The summer package includes special art classes, dance classes, storytime, and musical instruments three times a week for half a day, while parents are expected to doll out 13,500 Br for the two-month program.

Painted bright yellow colours, the classrooms have a child-friendly ambience complemented by miniature keyboards and guitars.

Hiwot is known for her long-standing career in music. After graduating from Yared Music School, she spent over a decade as a music teacher at Nazareth School.

She started giving private music lessons to the students, and the idea of opening a music school was incepted. Since then, Hiwot has released several videos of children's songs online that have become a staple at events and birthday parties.

Evidence shows that each additional year of education boosts a person’s income by 10pc and increases a country’s GDP by 18pc.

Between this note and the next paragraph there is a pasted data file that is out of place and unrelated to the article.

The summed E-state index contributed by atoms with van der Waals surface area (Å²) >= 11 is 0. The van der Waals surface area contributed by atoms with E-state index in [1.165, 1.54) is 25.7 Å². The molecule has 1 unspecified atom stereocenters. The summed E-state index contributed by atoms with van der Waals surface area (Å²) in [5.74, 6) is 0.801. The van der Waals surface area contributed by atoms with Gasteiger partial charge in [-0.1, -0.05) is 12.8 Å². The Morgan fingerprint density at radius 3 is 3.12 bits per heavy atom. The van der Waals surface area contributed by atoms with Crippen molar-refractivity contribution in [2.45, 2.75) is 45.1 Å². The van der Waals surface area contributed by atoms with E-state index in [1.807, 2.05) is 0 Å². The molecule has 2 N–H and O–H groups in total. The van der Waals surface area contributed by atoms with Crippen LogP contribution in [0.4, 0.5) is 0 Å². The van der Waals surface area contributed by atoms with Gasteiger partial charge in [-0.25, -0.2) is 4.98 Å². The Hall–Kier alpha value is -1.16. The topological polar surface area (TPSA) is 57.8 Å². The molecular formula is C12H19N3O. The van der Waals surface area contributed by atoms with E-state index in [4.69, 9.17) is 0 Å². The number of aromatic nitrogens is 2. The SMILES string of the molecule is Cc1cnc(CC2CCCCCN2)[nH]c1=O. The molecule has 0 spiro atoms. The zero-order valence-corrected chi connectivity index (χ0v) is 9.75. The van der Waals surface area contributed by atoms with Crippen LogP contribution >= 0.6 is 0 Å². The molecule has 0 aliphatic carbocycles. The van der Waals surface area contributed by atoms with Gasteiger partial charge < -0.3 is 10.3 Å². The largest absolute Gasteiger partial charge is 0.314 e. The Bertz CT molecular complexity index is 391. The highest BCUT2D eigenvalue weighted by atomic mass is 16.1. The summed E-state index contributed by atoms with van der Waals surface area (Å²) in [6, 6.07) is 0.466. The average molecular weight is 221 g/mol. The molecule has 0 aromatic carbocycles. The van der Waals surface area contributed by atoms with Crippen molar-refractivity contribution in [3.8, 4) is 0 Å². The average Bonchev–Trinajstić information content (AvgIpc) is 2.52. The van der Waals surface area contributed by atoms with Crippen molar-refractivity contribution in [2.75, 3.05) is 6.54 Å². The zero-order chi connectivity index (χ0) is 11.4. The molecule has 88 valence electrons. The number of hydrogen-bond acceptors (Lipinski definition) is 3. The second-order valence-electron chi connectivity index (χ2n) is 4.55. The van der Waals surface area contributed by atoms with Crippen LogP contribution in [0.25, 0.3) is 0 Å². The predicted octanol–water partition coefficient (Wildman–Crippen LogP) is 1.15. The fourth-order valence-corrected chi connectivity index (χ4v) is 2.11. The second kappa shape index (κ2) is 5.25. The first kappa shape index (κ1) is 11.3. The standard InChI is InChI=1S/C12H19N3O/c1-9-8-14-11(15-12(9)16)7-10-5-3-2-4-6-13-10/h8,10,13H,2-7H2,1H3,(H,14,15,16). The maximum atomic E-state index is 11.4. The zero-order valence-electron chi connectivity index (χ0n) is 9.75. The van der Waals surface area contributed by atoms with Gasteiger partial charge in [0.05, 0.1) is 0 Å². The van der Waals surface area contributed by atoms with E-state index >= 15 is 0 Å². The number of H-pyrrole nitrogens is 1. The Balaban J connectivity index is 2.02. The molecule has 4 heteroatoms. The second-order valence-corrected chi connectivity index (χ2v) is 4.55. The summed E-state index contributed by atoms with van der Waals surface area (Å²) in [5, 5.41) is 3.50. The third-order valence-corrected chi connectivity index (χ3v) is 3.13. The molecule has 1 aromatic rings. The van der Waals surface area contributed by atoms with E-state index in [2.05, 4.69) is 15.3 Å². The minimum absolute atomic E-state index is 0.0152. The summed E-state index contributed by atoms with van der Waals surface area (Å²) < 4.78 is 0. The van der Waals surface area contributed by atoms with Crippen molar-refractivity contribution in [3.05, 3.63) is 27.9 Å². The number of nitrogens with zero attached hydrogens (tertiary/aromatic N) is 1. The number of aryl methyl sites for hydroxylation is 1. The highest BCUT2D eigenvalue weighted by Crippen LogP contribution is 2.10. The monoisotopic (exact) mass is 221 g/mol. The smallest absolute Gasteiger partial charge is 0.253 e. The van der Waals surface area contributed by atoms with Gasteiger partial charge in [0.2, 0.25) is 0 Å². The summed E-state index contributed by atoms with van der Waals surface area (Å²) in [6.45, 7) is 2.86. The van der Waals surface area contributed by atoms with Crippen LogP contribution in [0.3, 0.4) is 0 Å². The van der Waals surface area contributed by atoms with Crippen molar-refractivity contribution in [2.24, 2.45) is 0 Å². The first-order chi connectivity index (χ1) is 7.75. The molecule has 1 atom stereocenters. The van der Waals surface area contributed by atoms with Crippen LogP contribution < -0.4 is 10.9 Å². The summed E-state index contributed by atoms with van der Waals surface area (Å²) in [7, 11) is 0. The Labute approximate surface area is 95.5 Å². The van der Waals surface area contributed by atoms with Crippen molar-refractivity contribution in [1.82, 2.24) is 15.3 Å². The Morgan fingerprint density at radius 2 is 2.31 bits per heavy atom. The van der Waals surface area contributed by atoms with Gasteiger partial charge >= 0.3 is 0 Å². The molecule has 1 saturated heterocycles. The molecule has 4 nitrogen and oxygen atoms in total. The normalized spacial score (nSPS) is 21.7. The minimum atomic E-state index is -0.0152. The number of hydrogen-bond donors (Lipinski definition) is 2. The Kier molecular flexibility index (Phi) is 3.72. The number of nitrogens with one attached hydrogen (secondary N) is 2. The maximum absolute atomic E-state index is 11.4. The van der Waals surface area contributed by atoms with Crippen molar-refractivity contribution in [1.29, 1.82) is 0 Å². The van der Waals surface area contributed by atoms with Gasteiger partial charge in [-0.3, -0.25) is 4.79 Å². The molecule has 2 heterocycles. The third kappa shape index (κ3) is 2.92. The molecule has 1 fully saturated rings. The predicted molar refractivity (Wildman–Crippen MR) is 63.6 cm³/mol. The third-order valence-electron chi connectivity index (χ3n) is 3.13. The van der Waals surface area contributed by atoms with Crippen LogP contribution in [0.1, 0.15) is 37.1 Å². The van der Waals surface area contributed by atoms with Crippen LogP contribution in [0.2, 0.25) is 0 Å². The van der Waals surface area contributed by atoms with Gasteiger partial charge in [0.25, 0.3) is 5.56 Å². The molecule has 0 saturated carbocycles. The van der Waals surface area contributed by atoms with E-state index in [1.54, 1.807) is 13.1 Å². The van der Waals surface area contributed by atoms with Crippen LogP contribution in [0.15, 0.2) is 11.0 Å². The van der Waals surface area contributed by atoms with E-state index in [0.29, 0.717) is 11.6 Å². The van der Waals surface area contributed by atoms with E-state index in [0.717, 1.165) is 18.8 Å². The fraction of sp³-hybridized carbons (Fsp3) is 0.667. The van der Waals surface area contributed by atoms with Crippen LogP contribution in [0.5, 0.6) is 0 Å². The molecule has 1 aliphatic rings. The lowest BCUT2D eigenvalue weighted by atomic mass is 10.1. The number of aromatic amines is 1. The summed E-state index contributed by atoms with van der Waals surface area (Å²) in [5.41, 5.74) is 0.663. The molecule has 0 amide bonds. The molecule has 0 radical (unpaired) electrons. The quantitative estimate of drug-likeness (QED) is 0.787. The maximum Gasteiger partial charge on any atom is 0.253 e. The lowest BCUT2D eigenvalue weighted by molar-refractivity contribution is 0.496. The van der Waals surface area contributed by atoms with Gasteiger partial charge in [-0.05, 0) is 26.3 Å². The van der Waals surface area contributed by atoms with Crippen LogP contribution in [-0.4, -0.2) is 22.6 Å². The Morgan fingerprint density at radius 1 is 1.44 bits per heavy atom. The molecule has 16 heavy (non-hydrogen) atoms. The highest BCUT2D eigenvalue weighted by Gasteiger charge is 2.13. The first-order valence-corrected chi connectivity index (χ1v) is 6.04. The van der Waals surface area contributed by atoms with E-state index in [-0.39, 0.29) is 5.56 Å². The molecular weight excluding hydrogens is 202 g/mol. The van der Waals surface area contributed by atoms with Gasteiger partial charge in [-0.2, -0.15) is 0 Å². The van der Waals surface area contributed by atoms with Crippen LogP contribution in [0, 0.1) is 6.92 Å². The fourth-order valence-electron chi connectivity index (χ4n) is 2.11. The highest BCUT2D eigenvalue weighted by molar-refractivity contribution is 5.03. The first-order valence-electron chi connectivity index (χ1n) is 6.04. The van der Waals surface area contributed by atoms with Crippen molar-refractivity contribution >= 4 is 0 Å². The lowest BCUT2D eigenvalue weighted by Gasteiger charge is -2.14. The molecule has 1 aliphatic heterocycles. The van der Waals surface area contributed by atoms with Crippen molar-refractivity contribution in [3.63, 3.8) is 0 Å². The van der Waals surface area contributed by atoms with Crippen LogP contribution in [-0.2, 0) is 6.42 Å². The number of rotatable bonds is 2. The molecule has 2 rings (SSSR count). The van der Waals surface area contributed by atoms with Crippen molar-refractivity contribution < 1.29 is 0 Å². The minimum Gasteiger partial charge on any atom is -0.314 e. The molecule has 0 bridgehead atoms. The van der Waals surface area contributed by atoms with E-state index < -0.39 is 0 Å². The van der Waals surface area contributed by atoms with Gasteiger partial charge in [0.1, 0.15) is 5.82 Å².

Research made in 2018 by Francesco Agostinelli on investing in children’s skills indicates that, on average, introducing a child to an environment where children have one percentile higher skills at an early age improves their skills as opposed to a later age.

Million Kibret, a managing partner at investment and finance consultancy firm BDO Ethiopia believes that summer programs that promote the acquisition of skills and innovation are capital expenditures.

According to Million, increased productivity of children will influence the country's growth in the long run. He reasoned that these schools are working on market-based skill building, which goes hand in hand with the current demand for soft-skilled human resources.

"Highest returns on investments are those spent in skills," he told Fortune.

For the children, it is discovering their natural talent, chasing a hobby, or connecting with peers with the variety of options laid out. For parents, it all comes down to their pocket and economic status.

PUBLISHED ON Jul 15,2023 [ VOL 24 , NO 1211]